A new app, One Sec, offers to breathe ten seconds before you open certain apps, to determine if you really want to open them.
Breathing can help you reduce screen time. According to an article before Business interestedCreated two years ago, One Sec offers a simple trick to reduce your dependence on certain apps: just take a deep breath before opening them. This will allow you to be more intentional in the way you use your phone, as the US news site explains.
For example, when a user wants to open the Twitter app, One Sec displays a full-screen animation associated with the vibrations, then a 10-second breathing exercise. After this step, you are presented with two options: “I don’t want to open Twitter” or “Continue on Twitter”. This forces users to think about why they are opening the app and saves them from doing so mechanically.
In addition to the 10-second pause, One Sec shows the user how many times they have tried to open the app in question in the last 24 hours. Another tool requires you to specify why you want to open it, like “work” or “can’t sleep” for example. One Sec finally offers to send a notification when a user spends several minutes on an app.
Follow a circle or turn on the front camera
The breathing exercise is not the only one that the app offers. To prevent users from getting used to and ending up automatically overtaking this intervention, One Sec changes the animation that appears before opening the app: sometimes it’s a breathing exercise, sometimes it might ask you to follow a circle on a blank screen or turn on the front-facing camera, so that the user can see themselves.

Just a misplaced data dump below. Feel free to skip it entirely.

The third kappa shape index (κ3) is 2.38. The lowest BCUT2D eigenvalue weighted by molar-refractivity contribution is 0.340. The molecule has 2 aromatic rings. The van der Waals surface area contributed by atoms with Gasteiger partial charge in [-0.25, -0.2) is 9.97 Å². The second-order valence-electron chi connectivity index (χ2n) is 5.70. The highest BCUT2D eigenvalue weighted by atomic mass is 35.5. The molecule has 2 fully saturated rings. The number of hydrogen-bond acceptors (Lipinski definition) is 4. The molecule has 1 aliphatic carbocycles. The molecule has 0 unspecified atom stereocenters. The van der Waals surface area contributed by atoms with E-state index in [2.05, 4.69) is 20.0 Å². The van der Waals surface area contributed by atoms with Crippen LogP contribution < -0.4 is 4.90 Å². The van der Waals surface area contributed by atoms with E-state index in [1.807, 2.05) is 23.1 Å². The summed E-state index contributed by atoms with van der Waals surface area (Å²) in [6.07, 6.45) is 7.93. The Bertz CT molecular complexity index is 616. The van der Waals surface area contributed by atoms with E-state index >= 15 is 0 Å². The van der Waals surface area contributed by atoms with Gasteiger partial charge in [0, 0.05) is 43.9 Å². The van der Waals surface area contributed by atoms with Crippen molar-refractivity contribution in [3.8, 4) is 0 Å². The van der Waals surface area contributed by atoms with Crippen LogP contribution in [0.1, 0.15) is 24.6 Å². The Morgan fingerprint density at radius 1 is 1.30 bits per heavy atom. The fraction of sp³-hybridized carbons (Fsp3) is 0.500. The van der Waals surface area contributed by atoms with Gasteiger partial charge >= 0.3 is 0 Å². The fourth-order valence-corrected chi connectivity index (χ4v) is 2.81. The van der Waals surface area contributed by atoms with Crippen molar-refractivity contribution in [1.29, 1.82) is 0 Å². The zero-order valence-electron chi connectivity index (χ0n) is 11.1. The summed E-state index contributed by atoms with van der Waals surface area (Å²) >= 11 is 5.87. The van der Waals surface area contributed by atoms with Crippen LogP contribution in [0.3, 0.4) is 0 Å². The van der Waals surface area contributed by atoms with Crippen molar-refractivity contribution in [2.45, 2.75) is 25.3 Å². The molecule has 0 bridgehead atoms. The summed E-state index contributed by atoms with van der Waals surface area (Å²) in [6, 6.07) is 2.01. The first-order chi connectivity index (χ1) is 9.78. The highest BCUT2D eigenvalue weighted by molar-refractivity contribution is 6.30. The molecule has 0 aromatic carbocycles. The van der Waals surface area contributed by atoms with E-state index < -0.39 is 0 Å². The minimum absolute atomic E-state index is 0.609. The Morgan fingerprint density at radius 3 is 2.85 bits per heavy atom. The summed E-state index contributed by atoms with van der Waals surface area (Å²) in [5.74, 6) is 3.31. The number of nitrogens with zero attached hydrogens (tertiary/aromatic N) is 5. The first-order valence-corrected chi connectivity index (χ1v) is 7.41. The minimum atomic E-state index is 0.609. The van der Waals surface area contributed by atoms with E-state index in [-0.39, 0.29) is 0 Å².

According to a study by Friedrich Riedel, the German developer of the app, conducted with the Max Planck Institute and Heidelberg University in 2022, One Sec reduced screen time for those who used it by 57%. According to Riddell, 1 million people have downloaded the app. Sensor Tower, the independent tracker, puts the figure at 600,000 downloads, according to a Business Insider report.
Instagram, TikTok, Facebook or Twitter can waste a lot of time. The algorithms of these applications are developed to keep the user as long as possible on the networks. Screen addiction isn’t without consequences: People who spend seven or more hours on their phones are at increased risk of depression, according to studies cited by Business Insider.
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